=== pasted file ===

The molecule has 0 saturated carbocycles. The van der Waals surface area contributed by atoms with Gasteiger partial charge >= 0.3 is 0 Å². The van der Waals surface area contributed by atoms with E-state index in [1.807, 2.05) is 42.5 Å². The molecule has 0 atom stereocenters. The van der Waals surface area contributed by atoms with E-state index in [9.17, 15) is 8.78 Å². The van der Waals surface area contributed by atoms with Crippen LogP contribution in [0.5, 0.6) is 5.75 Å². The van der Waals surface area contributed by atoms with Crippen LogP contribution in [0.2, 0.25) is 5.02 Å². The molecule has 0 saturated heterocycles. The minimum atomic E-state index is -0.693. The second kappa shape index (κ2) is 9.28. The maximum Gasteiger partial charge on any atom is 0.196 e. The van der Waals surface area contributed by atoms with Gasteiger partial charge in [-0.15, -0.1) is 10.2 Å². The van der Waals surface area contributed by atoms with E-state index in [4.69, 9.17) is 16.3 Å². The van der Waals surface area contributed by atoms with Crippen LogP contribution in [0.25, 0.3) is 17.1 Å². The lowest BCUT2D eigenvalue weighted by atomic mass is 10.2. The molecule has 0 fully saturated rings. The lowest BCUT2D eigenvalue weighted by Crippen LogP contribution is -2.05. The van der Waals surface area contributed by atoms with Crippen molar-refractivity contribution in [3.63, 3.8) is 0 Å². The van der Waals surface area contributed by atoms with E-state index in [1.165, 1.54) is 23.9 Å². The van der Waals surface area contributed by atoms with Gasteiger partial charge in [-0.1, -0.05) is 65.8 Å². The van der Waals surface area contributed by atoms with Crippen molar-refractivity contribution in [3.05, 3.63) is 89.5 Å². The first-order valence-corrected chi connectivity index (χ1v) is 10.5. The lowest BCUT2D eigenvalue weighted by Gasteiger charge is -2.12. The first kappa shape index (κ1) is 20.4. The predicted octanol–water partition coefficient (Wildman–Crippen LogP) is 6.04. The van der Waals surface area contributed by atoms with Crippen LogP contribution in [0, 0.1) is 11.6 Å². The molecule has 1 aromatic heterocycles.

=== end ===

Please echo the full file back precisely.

The molecule has 0 saturated carbocycles. The van der Waals surface area contributed by atoms with Gasteiger partial charge >= 0.3 is 0 Å². The van der Waals surface area contributed by atoms with E-state index in [1.807, 2.05) is 42.5 Å². The molecule has 0 atom stereocenters. The van der Waals surface area contributed by atoms with E-state index in [9.17, 15) is 8.78 Å². The van der Waals surface area contributed by atoms with Crippen LogP contribution in [0.5, 0.6) is 5.75 Å². The van der Waals surface area contributed by atoms with Crippen LogP contribution in [0.2, 0.25) is 5.02 Å². The molecule has 0 saturated heterocycles. The minimum atomic E-state index is -0.693. The second kappa shape index (κ2) is 9.28. The maximum Gasteiger partial charge on any atom is 0.196 e. The van der Waals surface area contributed by atoms with Gasteiger partial charge in [-0.15, -0.1) is 10.2 Å². The van der Waals surface area contributed by atoms with E-state index in [4.69, 9.17) is 16.3 Å². The van der Waals surface area contributed by atoms with Crippen LogP contribution in [0.25, 0.3) is 17.1 Å². The lowest BCUT2D eigenvalue weighted by atomic mass is 10.2. The molecule has 0 fully saturated rings. The lowest BCUT2D eigenvalue weighted by Crippen LogP contribution is -2.05. The van der Waals surface area contributed by atoms with Crippen molar-refractivity contribution in [3.63, 3.8) is 0 Å². The van der Waals surface area contributed by atoms with E-state index in [1.165, 1.54) is 23.9 Å². The van der Waals surface area contributed by atoms with Gasteiger partial charge in [-0.1, -0.05) is 65.8 Å². The van der Waals surface area contributed by atoms with Crippen molar-refractivity contribution in [3.05, 3.63) is 89.5 Å². The first-order valence-corrected chi connectivity index (χ1v) is 10.5. The lowest BCUT2D eigenvalue weighted by Gasteiger charge is -2.12. The first kappa shape index (κ1) is 20.4. The predicted octanol–water partition coefficient (Wildman–Crippen LogP) is 6.04. The van der Waals surface area contributed by atoms with Crippen LogP contribution in [0, 0.1) is 11.6 Å². The molecule has 1 aromatic heterocycles.